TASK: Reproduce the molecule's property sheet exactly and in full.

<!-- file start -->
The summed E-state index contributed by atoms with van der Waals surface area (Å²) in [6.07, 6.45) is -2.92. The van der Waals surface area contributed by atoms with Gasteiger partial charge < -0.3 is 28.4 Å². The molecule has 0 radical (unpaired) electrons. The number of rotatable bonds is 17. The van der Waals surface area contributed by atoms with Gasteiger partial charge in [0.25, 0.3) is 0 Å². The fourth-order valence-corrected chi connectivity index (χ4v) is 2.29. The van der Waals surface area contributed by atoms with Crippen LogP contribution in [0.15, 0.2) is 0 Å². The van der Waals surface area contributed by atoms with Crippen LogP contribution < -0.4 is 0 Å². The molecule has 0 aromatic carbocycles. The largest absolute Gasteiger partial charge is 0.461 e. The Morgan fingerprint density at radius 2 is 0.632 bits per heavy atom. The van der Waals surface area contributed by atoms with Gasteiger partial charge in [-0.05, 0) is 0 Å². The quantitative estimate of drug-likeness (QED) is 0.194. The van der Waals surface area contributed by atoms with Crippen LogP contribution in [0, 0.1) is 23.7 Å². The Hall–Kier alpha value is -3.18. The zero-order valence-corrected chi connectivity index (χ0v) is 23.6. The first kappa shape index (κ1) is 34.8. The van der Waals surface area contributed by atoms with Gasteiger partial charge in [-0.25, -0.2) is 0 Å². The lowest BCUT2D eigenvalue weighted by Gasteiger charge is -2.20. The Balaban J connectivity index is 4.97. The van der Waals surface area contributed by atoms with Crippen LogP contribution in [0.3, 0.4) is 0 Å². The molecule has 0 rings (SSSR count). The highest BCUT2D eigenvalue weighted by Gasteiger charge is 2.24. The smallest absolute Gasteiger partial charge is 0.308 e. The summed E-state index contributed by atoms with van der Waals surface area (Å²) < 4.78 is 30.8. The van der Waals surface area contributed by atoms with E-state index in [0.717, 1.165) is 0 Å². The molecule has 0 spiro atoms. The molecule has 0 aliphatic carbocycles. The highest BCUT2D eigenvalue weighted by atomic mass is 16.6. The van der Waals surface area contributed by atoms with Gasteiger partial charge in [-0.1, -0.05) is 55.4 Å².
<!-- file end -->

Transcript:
The summed E-state index contributed by atoms with van der Waals surface area (Å²) in [6.07, 6.45) is -2.92. The van der Waals surface area contributed by atoms with Gasteiger partial charge < -0.3 is 28.4 Å². The molecule has 0 radical (unpaired) electrons. The number of rotatable bonds is 17. The van der Waals surface area contributed by atoms with Gasteiger partial charge in [0.25, 0.3) is 0 Å². The fourth-order valence-corrected chi connectivity index (χ4v) is 2.29. The van der Waals surface area contributed by atoms with Crippen LogP contribution in [0.15, 0.2) is 0 Å². The van der Waals surface area contributed by atoms with Crippen LogP contribution < -0.4 is 0 Å². The molecule has 0 aromatic carbocycles. The largest absolute Gasteiger partial charge is 0.461 e. The Morgan fingerprint density at radius 2 is 0.632 bits per heavy atom. The van der Waals surface area contributed by atoms with Gasteiger partial charge in [-0.05, 0) is 0 Å². The quantitative estimate of drug-likeness (QED) is 0.194. The van der Waals surface area contributed by atoms with Crippen LogP contribution in [0, 0.1) is 23.7 Å². The Hall–Kier alpha value is -3.18. The zero-order valence-corrected chi connectivity index (χ0v) is 23.6. The first kappa shape index (κ1) is 34.8. The van der Waals surface area contributed by atoms with Gasteiger partial charge in [-0.25, -0.2) is 0 Å². The lowest BCUT2D eigenvalue weighted by Gasteiger charge is -2.20. The Balaban J connectivity index is 4.97. The van der Waals surface area contributed by atoms with Crippen LogP contribution in [0.3, 0.4) is 0 Å². The molecule has 0 rings (SSSR count). The highest BCUT2D eigenvalue weighted by Gasteiger charge is 2.24. The smallest absolute Gasteiger partial charge is 0.308 e. The summed E-state index contributed by atoms with van der Waals surface area (Å²) < 4.78 is 30.8. The van der Waals surface area contributed by atoms with E-state index in [0.717, 1.165) is 0 Å². The molecule has 0 spiro atoms. The molecule has 0 aliphatic carbocycles. The highest BCUT2D eigenvalue weighted by atomic mass is 16.6. The van der Waals surface area contributed by atoms with Gasteiger partial charge in [-0.1, -0.05) is 55.4 Å².